Joshua Gage’s Pre-dawn Coffee

pre-dawn coffee
the smell of cedar
on my wool shirt

© Joshua Gage (USA)
The Heron’s Nest, Dec 2014.

The details in this haiku make it effective. The scene of pre-dawn is one of mystery, introspection, and calmness. The poet is drinking coffee to wake up and get energy for the day that has not begun yet. The smell of cedar, which has a strong scent, could either make the poet think of the work he did yesterday (probably) of cutting wood, or make him feel more calm and centered. So, we maybe have two opposing sides: the energy of the coffee, and the soothing scent of cedar. The mention of wool is a fine touch, as it relates to the season of winter. This is a great example of using a subtle seasonal reference. The poem, and the image it portrays, would have been weaker with just “on my shirt.” Not only is pre-dawn a quiet, reflective time, but doubly so in winter.

I think technically the poet could have added a dash or ellipsis after the first line. However, I understand not adding one due to already using a hyphen. As you might know, haiku poets try to avoid punctuation when not needed. We try to not jar the reader with too much punctuation.

Another consider would be to change the last two lines to:

the waft of cedar (scent)
from my wool shirt

… but I also enjoy the simplicity and sound of the original. “smell” connects musically with “wool” through the “l” sounds. Also, the long “e” sounds in “pre-dawn” and “coffee” show the calmness of the moment. In fact, the “e” sounds are carried into the second line with “the,” “smell,” and “cedar.”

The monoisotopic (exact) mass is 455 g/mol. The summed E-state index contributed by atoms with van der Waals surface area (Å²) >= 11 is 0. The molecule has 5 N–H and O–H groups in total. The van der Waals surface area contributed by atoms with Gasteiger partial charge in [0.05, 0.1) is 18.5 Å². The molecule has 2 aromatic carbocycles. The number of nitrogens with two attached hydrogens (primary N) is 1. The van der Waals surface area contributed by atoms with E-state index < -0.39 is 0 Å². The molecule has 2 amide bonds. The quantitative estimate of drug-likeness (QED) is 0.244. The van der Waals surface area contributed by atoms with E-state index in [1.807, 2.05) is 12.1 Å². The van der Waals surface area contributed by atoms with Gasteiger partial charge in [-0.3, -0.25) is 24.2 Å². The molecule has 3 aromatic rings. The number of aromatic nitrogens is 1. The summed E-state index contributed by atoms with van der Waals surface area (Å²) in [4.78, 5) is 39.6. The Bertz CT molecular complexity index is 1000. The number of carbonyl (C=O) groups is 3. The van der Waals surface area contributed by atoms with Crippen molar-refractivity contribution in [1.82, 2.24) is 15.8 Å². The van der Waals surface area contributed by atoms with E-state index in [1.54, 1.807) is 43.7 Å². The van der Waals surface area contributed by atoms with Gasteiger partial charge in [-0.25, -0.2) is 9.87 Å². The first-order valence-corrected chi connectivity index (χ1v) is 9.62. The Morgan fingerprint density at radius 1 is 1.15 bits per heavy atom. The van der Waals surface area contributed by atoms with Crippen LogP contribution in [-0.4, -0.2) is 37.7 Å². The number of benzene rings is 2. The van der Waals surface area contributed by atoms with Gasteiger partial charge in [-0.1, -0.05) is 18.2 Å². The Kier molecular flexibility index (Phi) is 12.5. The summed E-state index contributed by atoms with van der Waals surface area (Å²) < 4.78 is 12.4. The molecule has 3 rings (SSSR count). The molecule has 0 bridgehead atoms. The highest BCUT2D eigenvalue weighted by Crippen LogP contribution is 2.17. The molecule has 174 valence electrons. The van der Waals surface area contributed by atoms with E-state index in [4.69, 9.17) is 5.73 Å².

This haiku showcases an enjoyable meditation on the sense of smell and time. The poet packed a lot into the haiku through details and a subtle use of a seasonal reference.

– Nicholas Klacsanzky (Ukraine)

Do you enjoy this haiku? If so, please tell us why in the comments

5 thoughts on “Joshua Gage’s Pre-dawn Coffee

  1. Thank for sharing this haiku here Nicholas. I love the subtle seasonal references in the haiku too (the wool, the suggestion of chopped wood for the fire) and the transition from a meditative pre-dawn to the new day through the coffee. I prefer the lay-out as it is, without any further hyphens or ellipses to try and control the conversational floor. This way the reader is free to read, breathe and and pause in their own natural rhythm, which to me is the greatest gift any haiku poet can give.

    Liked by 1 person

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